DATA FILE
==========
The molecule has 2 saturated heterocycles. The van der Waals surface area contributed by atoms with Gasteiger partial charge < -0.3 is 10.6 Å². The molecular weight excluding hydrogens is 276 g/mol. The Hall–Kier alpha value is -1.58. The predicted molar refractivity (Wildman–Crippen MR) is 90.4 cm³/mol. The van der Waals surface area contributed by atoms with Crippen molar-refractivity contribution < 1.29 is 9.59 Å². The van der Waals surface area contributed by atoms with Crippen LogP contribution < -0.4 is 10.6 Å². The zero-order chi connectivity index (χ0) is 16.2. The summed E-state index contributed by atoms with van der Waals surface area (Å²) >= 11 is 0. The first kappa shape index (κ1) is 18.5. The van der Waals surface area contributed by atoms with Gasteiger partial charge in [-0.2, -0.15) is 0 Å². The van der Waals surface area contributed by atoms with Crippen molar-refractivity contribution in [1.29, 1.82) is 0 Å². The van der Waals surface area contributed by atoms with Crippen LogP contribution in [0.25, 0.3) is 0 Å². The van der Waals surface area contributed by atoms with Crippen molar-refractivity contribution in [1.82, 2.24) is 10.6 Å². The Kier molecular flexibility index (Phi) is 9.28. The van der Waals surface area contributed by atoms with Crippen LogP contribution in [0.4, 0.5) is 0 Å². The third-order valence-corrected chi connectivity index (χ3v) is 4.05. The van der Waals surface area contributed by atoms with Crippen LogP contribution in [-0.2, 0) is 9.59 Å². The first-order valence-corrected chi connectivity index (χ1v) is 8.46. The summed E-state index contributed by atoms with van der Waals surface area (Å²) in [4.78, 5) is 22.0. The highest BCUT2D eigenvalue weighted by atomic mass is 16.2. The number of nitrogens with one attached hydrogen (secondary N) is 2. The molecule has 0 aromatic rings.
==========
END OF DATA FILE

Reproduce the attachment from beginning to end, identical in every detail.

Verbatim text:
The molecule has 2 saturated heterocycles. The van der Waals surface area contributed by atoms with Gasteiger partial charge < -0.3 is 10.6 Å². The molecular weight excluding hydrogens is 276 g/mol. The Hall–Kier alpha value is -1.58. The predicted molar refractivity (Wildman–Crippen MR) is 90.4 cm³/mol. The van der Waals surface area contributed by atoms with Crippen molar-refractivity contribution < 1.29 is 9.59 Å². The van der Waals surface area contributed by atoms with Crippen LogP contribution < -0.4 is 10.6 Å². The zero-order chi connectivity index (χ0) is 16.2. The summed E-state index contributed by atoms with van der Waals surface area (Å²) >= 11 is 0. The first kappa shape index (κ1) is 18.5. The van der Waals surface area contributed by atoms with Gasteiger partial charge in [-0.2, -0.15) is 0 Å². The van der Waals surface area contributed by atoms with Crippen molar-refractivity contribution in [1.29, 1.82) is 0 Å². The van der Waals surface area contributed by atoms with Crippen LogP contribution in [0.25, 0.3) is 0 Å². The van der Waals surface area contributed by atoms with Crippen molar-refractivity contribution in [1.82, 2.24) is 10.6 Å². The Kier molecular flexibility index (Phi) is 9.28. The van der Waals surface area contributed by atoms with Crippen LogP contribution in [0.4, 0.5) is 0 Å². The third-order valence-corrected chi connectivity index (χ3v) is 4.05. The van der Waals surface area contributed by atoms with Crippen LogP contribution in [-0.2, 0) is 9.59 Å². The first-order valence-corrected chi connectivity index (χ1v) is 8.46. The summed E-state index contributed by atoms with van der Waals surface area (Å²) in [4.78, 5) is 22.0. The highest BCUT2D eigenvalue weighted by atomic mass is 16.2. The number of nitrogens with one attached hydrogen (secondary N) is 2. The molecule has 0 aromatic rings.